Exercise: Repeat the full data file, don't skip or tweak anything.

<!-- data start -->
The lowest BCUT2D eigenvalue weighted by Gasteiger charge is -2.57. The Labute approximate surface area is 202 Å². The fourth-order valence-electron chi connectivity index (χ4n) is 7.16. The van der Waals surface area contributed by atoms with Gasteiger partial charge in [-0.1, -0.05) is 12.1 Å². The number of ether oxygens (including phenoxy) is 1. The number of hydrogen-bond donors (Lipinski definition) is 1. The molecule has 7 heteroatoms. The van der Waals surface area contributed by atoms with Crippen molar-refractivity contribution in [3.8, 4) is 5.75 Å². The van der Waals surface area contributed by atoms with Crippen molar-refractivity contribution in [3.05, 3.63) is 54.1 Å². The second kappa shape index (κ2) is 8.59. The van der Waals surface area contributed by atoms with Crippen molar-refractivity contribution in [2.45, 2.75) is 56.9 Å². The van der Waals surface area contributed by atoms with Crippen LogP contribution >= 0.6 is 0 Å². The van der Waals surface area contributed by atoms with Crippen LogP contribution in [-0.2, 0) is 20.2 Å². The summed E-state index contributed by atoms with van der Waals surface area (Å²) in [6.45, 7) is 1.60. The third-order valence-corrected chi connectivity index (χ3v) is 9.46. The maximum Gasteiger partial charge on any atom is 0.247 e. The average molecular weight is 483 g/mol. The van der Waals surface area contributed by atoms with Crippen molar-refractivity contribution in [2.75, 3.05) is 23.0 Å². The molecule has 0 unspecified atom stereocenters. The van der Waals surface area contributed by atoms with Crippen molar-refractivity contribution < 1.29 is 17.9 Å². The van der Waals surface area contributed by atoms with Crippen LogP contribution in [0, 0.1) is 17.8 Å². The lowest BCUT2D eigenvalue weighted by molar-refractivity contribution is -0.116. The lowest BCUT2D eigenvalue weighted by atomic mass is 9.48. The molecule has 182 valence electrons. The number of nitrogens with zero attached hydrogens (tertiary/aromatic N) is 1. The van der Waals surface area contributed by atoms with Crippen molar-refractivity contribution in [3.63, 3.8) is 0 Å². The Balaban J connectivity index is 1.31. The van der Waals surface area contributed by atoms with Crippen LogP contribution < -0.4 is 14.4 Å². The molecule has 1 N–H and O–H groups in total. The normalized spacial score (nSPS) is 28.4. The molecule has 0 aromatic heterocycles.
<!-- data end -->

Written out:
The lowest BCUT2D eigenvalue weighted by Gasteiger charge is -2.57. The Labute approximate surface area is 202 Å². The fourth-order valence-electron chi connectivity index (χ4n) is 7.16. The van der Waals surface area contributed by atoms with Gasteiger partial charge in [-0.1, -0.05) is 12.1 Å². The number of ether oxygens (including phenoxy) is 1. The number of hydrogen-bond donors (Lipinski definition) is 1. The molecule has 7 heteroatoms. The van der Waals surface area contributed by atoms with Crippen molar-refractivity contribution in [3.8, 4) is 5.75 Å². The van der Waals surface area contributed by atoms with Crippen molar-refractivity contribution in [3.05, 3.63) is 54.1 Å². The second kappa shape index (κ2) is 8.59. The van der Waals surface area contributed by atoms with Crippen molar-refractivity contribution in [2.45, 2.75) is 56.9 Å². The van der Waals surface area contributed by atoms with Crippen LogP contribution >= 0.6 is 0 Å². The van der Waals surface area contributed by atoms with Crippen LogP contribution in [-0.2, 0) is 20.2 Å². The summed E-state index contributed by atoms with van der Waals surface area (Å²) in [6.45, 7) is 1.60. The third-order valence-corrected chi connectivity index (χ3v) is 9.46. The maximum Gasteiger partial charge on any atom is 0.247 e. The average molecular weight is 483 g/mol. The van der Waals surface area contributed by atoms with Crippen molar-refractivity contribution in [2.75, 3.05) is 23.0 Å². The molecule has 0 unspecified atom stereocenters. The van der Waals surface area contributed by atoms with Crippen molar-refractivity contribution < 1.29 is 17.9 Å². The van der Waals surface area contributed by atoms with Crippen LogP contribution in [0, 0.1) is 17.8 Å². The lowest BCUT2D eigenvalue weighted by molar-refractivity contribution is -0.116. The lowest BCUT2D eigenvalue weighted by atomic mass is 9.48. The molecule has 182 valence electrons. The number of nitrogens with zero attached hydrogens (tertiary/aromatic N) is 1. The van der Waals surface area contributed by atoms with Crippen molar-refractivity contribution in [3.63, 3.8) is 0 Å². The Balaban J connectivity index is 1.31. The van der Waals surface area contributed by atoms with Crippen LogP contribution < -0.4 is 14.4 Å². The molecule has 1 N–H and O–H groups in total. The normalized spacial score (nSPS) is 28.4. The molecule has 0 aromatic heterocycles.